Qatar: Punching Above Its Weight

Massive public spending and impressive GDP growth spell a bumper year for Qatari banks.

In a regional context, apart from Qatar National Bank, Qatari banks are relatively small but are growing at faster rates than most GCC bank competitors. Together with Qatar National Bank, domestic banks such as Qatar Islamic Bank, Al Rayan and Al Khalij Commercial Bank, are expanding at noted rates driven by Qatar’s strong economic growth profile.

Qatar’s GDP growth rate continues to be incredibly impressive, with expansion of around 20 per cent in 2011, and the country remains one of the fastest growing markets in the world. On the back of the substantial growth in gas production, ongoing large government investment in infrastructure, and large surpluses in fiscal and external accounts, public expenditure remains significant which continues to propel loan asset growth for Qatari banks. The government’s investment programme between 2010 and 2015 is over $100 billion and this, together with successful attraction of global events such as the 2022 World Cup, is feeding bank credit demand from both corporate and retail clients. Qatari bank loan growth is the fastest in the GCC with expansion of 18 per cent expected in 2011 and a higher 20 per cent in 2012.

Capital adequacy ratios are not the highest in the region but are adequate and capital continues to be boosted when necessary. The Qatar Investment Authority has injected capital, and th raising its stake, this year into Commercial Bank of Qatar, Qatar Islamic Bank and Doha Bank, and Qatar National Bank’s capital base was augmented by a rights issue.

This has been necessary in order to provide the equity backing for loan expansion. In QNB’s case, the capital increase is expected to see the bank’s capital adequacy ratio rise to around a high 22 per cent at end 2011 from 15 per cent at end 2010. QNB’s high capitalisation will also the bank as it seeks investment opportunities internationally.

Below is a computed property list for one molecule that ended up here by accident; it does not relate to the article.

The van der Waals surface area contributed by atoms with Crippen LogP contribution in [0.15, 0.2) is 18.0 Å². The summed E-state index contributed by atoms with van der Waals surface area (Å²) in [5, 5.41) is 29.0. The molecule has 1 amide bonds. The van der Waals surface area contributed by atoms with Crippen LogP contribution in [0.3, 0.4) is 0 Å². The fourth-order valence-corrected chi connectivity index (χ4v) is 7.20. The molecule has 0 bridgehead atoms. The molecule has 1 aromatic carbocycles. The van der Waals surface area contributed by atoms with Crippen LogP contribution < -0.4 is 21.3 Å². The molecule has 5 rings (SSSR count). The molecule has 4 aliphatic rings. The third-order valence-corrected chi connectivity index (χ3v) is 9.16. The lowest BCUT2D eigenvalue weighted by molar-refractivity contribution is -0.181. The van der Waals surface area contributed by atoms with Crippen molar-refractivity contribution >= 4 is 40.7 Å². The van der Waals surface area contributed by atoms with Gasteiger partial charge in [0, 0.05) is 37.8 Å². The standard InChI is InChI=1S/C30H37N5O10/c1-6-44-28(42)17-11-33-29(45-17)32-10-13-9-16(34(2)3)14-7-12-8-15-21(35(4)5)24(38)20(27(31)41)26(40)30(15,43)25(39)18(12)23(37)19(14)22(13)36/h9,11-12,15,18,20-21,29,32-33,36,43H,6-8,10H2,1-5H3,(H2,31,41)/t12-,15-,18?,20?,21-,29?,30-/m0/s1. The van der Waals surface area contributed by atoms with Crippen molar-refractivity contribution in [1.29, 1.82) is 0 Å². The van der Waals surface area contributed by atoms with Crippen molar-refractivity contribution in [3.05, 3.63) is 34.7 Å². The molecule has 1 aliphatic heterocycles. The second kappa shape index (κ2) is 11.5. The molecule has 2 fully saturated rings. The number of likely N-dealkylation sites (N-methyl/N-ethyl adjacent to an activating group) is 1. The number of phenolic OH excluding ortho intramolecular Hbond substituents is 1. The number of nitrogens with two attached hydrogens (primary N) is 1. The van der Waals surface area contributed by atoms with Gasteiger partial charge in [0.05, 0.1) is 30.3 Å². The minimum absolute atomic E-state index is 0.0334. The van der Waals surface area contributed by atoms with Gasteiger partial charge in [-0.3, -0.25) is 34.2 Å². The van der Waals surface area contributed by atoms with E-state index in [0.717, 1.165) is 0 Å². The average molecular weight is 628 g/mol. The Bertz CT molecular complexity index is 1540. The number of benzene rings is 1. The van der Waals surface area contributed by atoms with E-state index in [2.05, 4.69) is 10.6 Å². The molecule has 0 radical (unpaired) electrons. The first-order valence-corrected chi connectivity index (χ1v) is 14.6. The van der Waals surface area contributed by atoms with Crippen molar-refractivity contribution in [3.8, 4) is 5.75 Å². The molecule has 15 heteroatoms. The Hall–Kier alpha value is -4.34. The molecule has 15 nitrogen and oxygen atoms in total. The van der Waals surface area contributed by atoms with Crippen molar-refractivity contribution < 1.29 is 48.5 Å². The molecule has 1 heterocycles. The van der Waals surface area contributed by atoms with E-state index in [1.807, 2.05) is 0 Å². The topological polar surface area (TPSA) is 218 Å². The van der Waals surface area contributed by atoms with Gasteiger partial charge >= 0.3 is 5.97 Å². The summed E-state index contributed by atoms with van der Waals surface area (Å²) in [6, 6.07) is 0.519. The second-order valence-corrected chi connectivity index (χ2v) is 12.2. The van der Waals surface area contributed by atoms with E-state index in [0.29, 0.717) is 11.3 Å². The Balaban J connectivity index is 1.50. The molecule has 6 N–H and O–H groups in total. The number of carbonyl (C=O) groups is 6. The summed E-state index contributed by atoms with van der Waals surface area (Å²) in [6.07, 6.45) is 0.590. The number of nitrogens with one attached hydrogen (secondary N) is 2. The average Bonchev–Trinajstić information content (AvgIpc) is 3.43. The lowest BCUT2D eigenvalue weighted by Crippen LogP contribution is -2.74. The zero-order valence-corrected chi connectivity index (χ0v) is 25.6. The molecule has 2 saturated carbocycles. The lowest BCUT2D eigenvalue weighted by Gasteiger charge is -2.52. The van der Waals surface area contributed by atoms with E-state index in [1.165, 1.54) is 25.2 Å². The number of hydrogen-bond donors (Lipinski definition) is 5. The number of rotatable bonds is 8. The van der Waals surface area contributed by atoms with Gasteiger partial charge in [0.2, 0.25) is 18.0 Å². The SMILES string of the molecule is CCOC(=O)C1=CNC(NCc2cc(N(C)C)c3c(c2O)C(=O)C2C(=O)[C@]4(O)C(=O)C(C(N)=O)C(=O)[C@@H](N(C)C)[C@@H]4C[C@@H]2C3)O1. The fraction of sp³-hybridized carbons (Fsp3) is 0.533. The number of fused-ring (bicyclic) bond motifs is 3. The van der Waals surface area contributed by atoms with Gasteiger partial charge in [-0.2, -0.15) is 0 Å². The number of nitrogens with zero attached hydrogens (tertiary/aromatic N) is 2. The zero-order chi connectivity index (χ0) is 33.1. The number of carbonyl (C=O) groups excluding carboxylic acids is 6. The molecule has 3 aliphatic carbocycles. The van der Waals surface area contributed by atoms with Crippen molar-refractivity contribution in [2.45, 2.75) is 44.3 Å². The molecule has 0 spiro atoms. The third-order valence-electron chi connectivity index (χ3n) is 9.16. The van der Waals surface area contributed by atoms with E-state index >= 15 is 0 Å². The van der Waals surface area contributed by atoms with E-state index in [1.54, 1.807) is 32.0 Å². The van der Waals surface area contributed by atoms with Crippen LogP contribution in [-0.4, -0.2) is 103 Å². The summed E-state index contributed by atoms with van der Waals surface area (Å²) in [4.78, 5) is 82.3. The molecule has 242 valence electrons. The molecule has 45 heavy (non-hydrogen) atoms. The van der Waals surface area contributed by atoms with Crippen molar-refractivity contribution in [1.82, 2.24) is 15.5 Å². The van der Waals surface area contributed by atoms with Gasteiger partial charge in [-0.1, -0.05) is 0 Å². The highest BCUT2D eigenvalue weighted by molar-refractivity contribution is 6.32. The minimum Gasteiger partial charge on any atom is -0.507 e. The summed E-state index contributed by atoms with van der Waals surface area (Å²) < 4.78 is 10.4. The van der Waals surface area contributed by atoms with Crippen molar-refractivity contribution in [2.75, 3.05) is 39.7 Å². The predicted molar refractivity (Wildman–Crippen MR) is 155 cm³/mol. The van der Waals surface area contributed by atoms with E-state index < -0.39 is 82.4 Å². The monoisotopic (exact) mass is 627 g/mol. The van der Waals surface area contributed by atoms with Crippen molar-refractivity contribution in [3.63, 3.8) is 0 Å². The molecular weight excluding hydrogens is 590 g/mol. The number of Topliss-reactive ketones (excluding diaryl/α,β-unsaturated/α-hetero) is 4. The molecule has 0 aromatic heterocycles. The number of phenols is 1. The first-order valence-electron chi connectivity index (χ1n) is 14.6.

It has not all been plain sailing for Qatari banks as the financial sector, including both banks and finance companies, did face asset quality issues in 2009 which were connected to real estate and investment financing. However, the Qatari authorities were very proactive in addressing the issues and the subsequent restructuring of equity and real estate investment portfolios and exposures by the government has helped contain problems. The government purchased equity portfolios amounting to QAR6.5 billion from seven local banks (1.4 per cent of 2009 assets) and real estate portfolios of QAR15 billion from nine local banks (3.2 per cent of 2009 assets). As a result, the Qatari banking sector has a non-performing loan ratio of less than two per cent with full provisioning in place.

The performance of the Qatari banking sector has been aided to a large extent by public sector financing. Loans to the public sector rose by nearly 40 per cent in 2010 and form over one-third of total loans in the sector. Lending to the public sector has grown by a compound annual rate of 48 per cent over the past four years against 27 per cent in loans to the private sector. This discrepancy is likely to continue for the foreseeable future.

It is not surprising that Qatar’s flagship bank, Qatar National Bank (QNB), supported by its balance sheet size and capacity, dominates lending to the public sector. QNB’s lending to the public sector represents just over one-half of gross loans with the bank possessing a 71 per cent market share. Masraf Al Rayan is the other main bank with a large proportion of its loans to the public sector, currently at around 40 per cent.